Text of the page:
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Fabulous for Xamarin.Forms

Getting started

topic last updated: v1.0 - 04.04.2021 - 02:51pm


  1. Install Visual Studio or Visual Studio for Mac and enable both Xamarin and .NET Core support, these are listed as ‘Mobile development with .NET’ and ‘.NET Core Cross-platform development’ respectively.

  2. Open a command prompt window and install the template pack by entering:

    dotnet new -i Fabulous.XamarinForms.Templates
    
  3. Navigate to a folder in the command prompt window where your new app can be created and enter:

    dotnet new fabulous-xf-app -n SqueakyApp
    
  4. Open, edit and build in Visual Studio or Visual Studio for Mac

    SqueakyApp/SqueakyApp.sln
    
  5. Before deploying and running, first connect and enable your device, choose between iOS (Emulator, Device) or Android (Emulator, Device).

  6. To run, set either your Android or iOS project as the startup project, then use F5.

By default iOS and Android projects are created. But you can also target WPF with --WPF, UWP with --UWP, macOS with --macOS and/or GTK with --GTK. Here some common examples, but feel free to change the targets to the ones you require:

Android only:

dotnet new fabulous-xf-app -n SqueakyApp --iOS=false

iOS only:

dotnet new fabulous-xf-app -n SqueakyApp --Android=false

WPF only:

dotnet new fabulous-xf-app -n SqueakyApp --WPF --Android=false --iOS=false

UWP only:

dotnet new fabulous-xf-app -n SqueakyApp --UWP --Android=false --iOS=false

macOS only:

dotnet new fabulous-xf-app -n SqueakyApp --macOS --Android=false --iOS=false

GTK only:

dotnet new fabulous-xf-app -n SqueakyApp --GTK --Android=false --iOS=false

All 6 platforms:

dotnet new fabulous-xf-app -n SqueakyApp --WPF --UWP --macOS --GTK
  1. If you are using Visual Studio for Mac and you want to start with File -> New, make sure you target “.NET Standard” to add the references to Fabulous:

    File -> New Solution
    Multiplatform App -> Blank Forms App (F#)
    Shared Code -> Use .NET Standard
    

Structure of a Project

The majority of your app logic will be in your shared code project, normally a .NET Standard 2.0 project.

Your project will also have iOS and Droid projects for actually running the core logic on these different platforms.

Running

To run, set your target to Any CPU (Android) or iPhone or iPhone Simulator, then choose your device and launch.

You may need to install Android, iOS and/or other SDK tooling.

If running on-device you may need to enable developer settings for your device, or, in the case of iOS, enable free provisioning.

A Basic Example

Here is a full example of an app:

namespace ExampleApp // replace with the namespace of your app

open Fabulous
open Fabulous.XamarinForms
open Xamarin.Forms

module App =  
 
    /// The messages dispatched by the view
    type Msg =
        | Pressed
 
    /// The model from which the view is generated
    type Model =
        { Pressed: bool }
 
    /// Returns the initial state
    let init() = { Pressed = false }
 
    /// The function to update the view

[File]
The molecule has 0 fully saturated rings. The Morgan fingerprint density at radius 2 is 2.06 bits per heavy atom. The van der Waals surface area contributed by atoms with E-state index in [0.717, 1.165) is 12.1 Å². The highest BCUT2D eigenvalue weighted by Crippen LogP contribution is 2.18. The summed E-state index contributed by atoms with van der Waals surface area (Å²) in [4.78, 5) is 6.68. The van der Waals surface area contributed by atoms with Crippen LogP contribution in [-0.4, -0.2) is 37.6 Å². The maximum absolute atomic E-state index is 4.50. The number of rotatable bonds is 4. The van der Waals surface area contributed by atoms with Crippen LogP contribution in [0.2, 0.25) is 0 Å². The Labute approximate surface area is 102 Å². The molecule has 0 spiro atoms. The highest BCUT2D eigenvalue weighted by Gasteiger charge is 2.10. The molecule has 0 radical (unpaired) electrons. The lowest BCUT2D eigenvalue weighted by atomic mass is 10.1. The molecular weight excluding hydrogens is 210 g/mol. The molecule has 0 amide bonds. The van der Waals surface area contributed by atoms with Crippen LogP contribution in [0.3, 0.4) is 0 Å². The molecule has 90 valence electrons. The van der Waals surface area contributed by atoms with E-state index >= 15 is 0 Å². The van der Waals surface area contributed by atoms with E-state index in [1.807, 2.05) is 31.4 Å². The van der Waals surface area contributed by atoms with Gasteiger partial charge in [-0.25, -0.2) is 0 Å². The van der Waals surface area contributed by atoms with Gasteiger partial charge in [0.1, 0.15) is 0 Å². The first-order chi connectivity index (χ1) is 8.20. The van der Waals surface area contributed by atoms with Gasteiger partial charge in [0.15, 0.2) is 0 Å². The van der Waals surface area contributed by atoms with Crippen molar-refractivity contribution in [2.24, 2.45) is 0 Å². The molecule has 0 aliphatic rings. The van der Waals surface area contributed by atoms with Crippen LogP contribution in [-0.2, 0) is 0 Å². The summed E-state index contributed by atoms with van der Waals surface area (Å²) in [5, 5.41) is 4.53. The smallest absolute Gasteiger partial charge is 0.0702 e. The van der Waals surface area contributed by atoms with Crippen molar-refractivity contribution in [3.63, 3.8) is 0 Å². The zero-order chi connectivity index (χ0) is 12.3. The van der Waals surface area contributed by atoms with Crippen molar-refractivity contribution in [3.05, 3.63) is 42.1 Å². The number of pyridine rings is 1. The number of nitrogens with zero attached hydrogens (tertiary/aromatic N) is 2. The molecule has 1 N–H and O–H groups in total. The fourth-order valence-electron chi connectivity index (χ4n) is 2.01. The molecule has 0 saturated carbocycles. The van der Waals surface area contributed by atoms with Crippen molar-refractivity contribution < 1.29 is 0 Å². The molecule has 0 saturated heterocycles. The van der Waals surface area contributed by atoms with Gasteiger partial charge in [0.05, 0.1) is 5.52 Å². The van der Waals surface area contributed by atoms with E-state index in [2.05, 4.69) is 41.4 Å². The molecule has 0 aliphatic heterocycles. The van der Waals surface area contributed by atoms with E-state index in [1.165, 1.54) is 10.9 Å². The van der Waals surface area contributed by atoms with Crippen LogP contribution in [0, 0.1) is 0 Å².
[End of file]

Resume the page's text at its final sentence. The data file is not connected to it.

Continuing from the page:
let update (msg: Msg) (model: Model) =
        match msg with
        | Pressed -> { model with Pressed = true }
 
    /// The view function giving updated content for the page
    let view (model: Model) dispatch =
        View.ContentPage(
            View.StackLayout([
                if model.Pressed then
                    View.Label("I was pressed!")
                else
                    View.Button(
                        text = "Press Me!",
                        command = fun () -> dispatch Pressed
                    )
            ])
        )
    
 type App () as app =
     inherit Application ()
 
     let runner =        
         Program.mkSimple App.init App.update App.view // use Program.mkProgram if your app contains commands (see 'update')
         |> Program.withConsoleTrace
         |> XamarinFormsProgram.run app

The init function returns your initial state, and each model gets an update function for message processing. The view function computes an immutable Xaml-like description. In the above example, the choice between a label and button depends on the model.Pressed value.

Some advantages of using an immutable model are:

Samples

The sample CounterApp contains a slightly larger example of Button/Label/Slider elements.

The sample TicTacToe contains examples of the Grid and Image elements.

The sample AllControls contains examples of instantiating most elements in Xamarin.Forms.Core.

The sample Calculator (original external sample) is a small calculator app.

The external sample PocketPiggyBank is a small client-server app with login authentication. (Note: because this is an external sample it may not be up-to-date with the latest version of this library.)

The external sample FabulousContacts is a multi-page contacts app featuring maps, group-lists and cross-page messages. (Note: because this is an external sample it may not be up-to-date with the latest version of this library.)

The external sample FabulousPlanets is a multi-page app featuring facts on the planets in the Solar System. It uses Urho3D and Fabulous (Note: because this is an external sample it may not be up-to-date with the latest version of this library.)

The external sample Fabulous + GraphQL Type Provider is a small app that demonstrates how to use the type provider for GraphQL FSharp.Data.GraphQL.

See also the curated list Awesome Fabulous.

Further Resources

Presentation: Building mobile apps with F# using Xamarin - Jim Bennett - Xamarin University Guest Lecture

Presentation: Introduction to Fabulous a F# MVU Framework for Xamarin

Presentation: F# Fabulous - Beyond MVU Basics

General Docs

Android Setup

iOS Setup

Contributing

Please contribute to this library through issue reports, pull requests, code reviews and discussion.